Martyr of the seal of confession, born at Skotschau in Austrian Silesia, 20 Dec., 1576; died at Olmütz, 17 March, 1620. In 1603 he merited the title of master of philosophy at Prague, and after four years' study of theology was ordained priest at Graz. He exercised his sacred functions in several places in the Diocese of Olmütz, and was made parish priest (1613) of Boskowitz, and (1616) of Holeschau in Moravia. Since the fifteenth century the sects of the Hussites and of the Bohemian (or United) Brethren had spread rapidly and taken possession of the churches and institutions of the Catholics, but when (1604) Ladislaus Poppel of Lobkowitz bought the estates of Holleschau, he gave the church to the Catholics, and made a Jesuit college out of the house occupied by the Bohemian Brethren. With the aid of the Jesuits, John Sarkander converted two hundred and fifty of the strayed sheep, but thereby drew upon himself the hatred of the neighbouring landlord, Bitowsky of Bistritz. In 1618 the Protestants took control of Moravia, and John left Holleschau, made a pilgrimage to the shrine of Our Lady of Czentoschau and passed a few weeks of retreat with the Minims, who had a house there. He spent some months at Krakow and (1619) returned to Holleschau. In February of the following year the Polish auxiliary troops sent to the emperor by King Sigismund, passed through Moravia and committed many depredations on the lands of the Protestants, but spared Holleschau when John met them with the Blessed sacrament in his hands. Bitowsky threw suspicions upon John Sarkander as if he, in conspiracy with Lobkowitz, had brought the enemy into the territory. John was taken prisoner and brought to Olmütz. The commission appointed for the trial was made up entirely of Protestants, but the Catholic city judge Johann Scintilla was forced to attend. He made a report of the whole transaction to the bishop, Franz Cardinal von Dietrichstein (1625). The questions put were: who had called the troops into the country; what underhand dealings John had practiced in Poland; what had been confided to him by Lobkowitz, whose confessor he was, and whose secret plans he therefore knew. Because John would not violate the secrets of the holy tribunal the rack was used on 13, 17 and 18 February. On each of the latter days the torture lasted for two and three hours, lighted candles and feathers soaked in oil, pitch, and sulphur were strewn over his body and ignited. He lingered from the effects for a month and died in prison. The people immediately began to venerate John Sarkander and to ask for his beatification. The process was opened under Benedict XIV but was interrupted. It was brought to a close by Pius IX, who pronounced the solemn beatification 6 May, 1860. The relics are in an altar dedicated to his name in the cathedral of Olmütz.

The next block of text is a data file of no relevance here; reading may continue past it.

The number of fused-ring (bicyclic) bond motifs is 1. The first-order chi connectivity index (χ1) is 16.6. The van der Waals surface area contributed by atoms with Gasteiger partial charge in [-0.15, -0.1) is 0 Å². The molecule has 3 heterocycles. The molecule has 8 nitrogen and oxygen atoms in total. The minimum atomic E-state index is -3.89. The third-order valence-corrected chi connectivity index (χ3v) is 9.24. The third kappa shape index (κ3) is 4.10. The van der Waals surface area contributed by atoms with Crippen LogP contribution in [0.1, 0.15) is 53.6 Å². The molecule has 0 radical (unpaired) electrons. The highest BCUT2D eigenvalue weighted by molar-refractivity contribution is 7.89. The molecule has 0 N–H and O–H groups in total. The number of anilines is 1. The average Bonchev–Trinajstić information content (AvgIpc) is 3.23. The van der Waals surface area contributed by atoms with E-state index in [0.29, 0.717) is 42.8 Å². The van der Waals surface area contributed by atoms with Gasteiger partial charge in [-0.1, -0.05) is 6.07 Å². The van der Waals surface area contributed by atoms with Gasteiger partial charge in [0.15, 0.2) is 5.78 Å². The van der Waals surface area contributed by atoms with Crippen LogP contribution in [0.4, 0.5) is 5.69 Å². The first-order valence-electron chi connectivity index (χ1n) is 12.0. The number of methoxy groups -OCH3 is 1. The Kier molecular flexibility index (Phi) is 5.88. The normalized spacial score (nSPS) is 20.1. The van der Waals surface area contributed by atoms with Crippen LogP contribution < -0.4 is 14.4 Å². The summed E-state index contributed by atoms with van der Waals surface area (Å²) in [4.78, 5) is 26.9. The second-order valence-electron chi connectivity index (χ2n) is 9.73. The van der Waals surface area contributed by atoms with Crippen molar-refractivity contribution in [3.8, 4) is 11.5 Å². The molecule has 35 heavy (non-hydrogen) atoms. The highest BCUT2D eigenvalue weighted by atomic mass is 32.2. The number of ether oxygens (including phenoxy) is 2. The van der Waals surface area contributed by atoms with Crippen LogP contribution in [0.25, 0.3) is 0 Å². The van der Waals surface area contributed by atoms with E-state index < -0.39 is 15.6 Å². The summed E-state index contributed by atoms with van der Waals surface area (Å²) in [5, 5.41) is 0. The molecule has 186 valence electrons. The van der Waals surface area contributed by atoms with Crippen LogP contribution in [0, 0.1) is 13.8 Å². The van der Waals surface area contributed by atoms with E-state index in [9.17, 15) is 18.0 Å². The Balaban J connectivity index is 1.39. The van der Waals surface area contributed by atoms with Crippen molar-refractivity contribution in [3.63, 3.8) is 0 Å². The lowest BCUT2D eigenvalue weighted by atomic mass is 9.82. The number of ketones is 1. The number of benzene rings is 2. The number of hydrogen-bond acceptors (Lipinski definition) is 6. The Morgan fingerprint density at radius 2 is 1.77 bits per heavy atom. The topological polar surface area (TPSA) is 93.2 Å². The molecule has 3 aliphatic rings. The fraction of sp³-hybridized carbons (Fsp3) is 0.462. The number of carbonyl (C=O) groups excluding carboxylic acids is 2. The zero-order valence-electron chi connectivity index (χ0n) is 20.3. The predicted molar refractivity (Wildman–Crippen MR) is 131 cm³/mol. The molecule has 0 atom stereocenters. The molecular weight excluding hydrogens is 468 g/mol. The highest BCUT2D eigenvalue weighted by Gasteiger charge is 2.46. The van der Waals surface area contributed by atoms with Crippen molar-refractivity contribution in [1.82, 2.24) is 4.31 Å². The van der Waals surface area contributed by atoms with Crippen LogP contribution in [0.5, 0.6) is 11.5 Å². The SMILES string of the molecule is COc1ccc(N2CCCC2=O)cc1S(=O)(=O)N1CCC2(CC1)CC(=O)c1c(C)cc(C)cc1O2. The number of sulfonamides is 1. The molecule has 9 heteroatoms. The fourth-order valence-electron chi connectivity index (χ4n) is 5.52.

Birkowski (Krakow, 1628); Positio super martyrio etc. (Rome, 1825); Liverani, Della vita e passione del Ven. Servo di Dio, Giov. Sarcander (Rome, 1855); Luksch in Kirchenlex., s.v. Sarkander, Hist. polit. Blätter, XXXI, 239.
APA citation. (1910). Bl. John Sarkander. In The Catholic Encyclopedia. New York: Robert Appleton Company. http://www.newadvent.org/cathen/08484a.htm
MLA citation. "Bl. John Sarkander." The Catholic Encyclopedia. Vol. 8. New York: Robert Appleton Company, 1910. <http://www.newadvent.org/cathen/08484a.htm>.
Transcription. This article was transcribed for New Advent by Richard E. Cullen.
Ecclesiastical approbation. Nihil Obstat. October 1, 1910. Remy Lafort, S.T.D., Censor. Imprimatur. +John Cardinal Farley, Archbishop of New York.
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